Falling in Love the Second Time


by Jan Powell


“Who is this who shines like the dawn—as beautiful as the moon, bright as the sun, awe-inspiring as an army with banners?”

Song of Songs 6:10 (HCSB)


First love grips us with the perfections of our beloved. We see every shining quality, every gracious word and action, and view our loved one like Solomon did his bride. We believe nothing can compare to such magnificence.

Our first drafts, especially those composed in the heat of brilliant inspiration, seem just like that. But we need to set aside that version for a time in order to see the manuscript’s quirks and warts. A few days or a week away opens our eyes to previously unseen imperfections.

It’s time to edit.

Unlike people we want to mold to fit our expectations, our manuscripts have no say in the surgery we perform to make them the vision of delight we imagined at the outset. We need to fall in love with our manuscript the second time around with our eyes wide open.

We’ve all met people who find out we write and say, “I’ve always wanted to write a book.”

We’re likely to respond, “Sounds good.”  While we bite back a more direct remark, the reality check swirls in our thoughts. I’d like to design a house, perform surgery, or run a marathon. Probably just as simple. Minimal effort required.

Writers know incredible beauty peeks from the lines of our original creations, but word clutter and faulty structure veil our glorious images. Self-editing takes as much time, knowledge, and effort as any other professional skill. It’s not bursts of inspiration, but work.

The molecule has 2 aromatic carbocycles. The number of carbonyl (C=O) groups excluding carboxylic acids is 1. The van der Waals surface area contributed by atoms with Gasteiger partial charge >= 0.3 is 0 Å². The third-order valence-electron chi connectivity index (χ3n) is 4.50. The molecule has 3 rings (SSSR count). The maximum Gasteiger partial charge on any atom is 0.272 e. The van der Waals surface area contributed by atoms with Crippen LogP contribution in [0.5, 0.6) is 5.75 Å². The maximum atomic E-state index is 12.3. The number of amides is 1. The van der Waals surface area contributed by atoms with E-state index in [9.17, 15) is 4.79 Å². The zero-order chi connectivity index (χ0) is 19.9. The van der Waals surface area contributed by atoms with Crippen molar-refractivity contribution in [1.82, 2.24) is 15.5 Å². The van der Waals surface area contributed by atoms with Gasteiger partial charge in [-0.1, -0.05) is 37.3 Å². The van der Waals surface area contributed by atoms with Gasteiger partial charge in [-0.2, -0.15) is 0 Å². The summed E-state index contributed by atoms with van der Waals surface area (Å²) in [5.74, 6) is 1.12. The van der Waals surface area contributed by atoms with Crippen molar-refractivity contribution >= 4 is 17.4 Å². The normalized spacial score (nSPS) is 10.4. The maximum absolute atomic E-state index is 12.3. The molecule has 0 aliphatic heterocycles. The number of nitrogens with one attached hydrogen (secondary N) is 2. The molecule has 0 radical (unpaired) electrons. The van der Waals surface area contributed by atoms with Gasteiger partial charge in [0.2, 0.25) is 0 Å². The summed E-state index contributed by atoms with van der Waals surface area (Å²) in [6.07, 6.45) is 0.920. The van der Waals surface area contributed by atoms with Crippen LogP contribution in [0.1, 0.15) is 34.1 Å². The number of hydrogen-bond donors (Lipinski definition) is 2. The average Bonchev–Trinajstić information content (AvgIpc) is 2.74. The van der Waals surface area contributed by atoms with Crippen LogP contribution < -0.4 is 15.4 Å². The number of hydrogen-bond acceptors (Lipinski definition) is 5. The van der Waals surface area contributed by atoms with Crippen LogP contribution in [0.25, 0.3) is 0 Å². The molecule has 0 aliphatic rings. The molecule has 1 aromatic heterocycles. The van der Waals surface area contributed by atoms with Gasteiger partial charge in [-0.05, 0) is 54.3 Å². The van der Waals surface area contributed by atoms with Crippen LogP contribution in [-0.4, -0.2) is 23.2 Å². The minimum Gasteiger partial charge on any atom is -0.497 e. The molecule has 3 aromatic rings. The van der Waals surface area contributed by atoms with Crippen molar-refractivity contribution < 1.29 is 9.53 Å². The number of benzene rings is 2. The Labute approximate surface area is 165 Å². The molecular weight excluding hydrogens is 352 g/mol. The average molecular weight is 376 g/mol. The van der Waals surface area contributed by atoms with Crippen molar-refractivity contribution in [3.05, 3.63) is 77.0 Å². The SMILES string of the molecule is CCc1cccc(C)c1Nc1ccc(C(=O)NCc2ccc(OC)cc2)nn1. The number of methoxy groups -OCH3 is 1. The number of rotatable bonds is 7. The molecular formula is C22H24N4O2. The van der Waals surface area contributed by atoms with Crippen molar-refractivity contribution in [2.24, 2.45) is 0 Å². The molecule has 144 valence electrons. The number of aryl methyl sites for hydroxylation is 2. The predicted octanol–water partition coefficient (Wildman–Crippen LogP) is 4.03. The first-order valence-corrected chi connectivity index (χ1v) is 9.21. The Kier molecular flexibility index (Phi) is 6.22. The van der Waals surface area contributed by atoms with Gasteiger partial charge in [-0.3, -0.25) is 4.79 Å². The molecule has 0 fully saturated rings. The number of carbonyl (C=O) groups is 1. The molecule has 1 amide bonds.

And we can learn to love it.

The first draft is only the beginning. Every successful article, poem, short story, and book represents hours of rewriting. We need to keep a copy of the original to reread on discouraging days. Those early words will remind us how far we’ve come. So we manage our time, cut and paste, and delete and rewrite. And keep going. Real commitment, like solid relationships, means we invest time and energy, we listen to the advice of other writers, and we polish the words over and over that seemed flawless at first.

Then our manuscripts flourish, our writing muscles grow strong, and we deliver the refreshment and encouragement we intended from the start. So if you haven’t done this yet, embrace the season of editing, of deeper love for your work the second time around.

Father, help us follow inspiration with the discipline and grace of editing. Amen.




Jan Powell, a graduate of the University of South Florida has two small businesses. Through Writing with You, she offers writing services: editing, rewriting, coaching and ghost writing for fiction and non-fiction. She loves to help polish manuscripts for others. She has been published in The Wordsmith Journal and Splickety.

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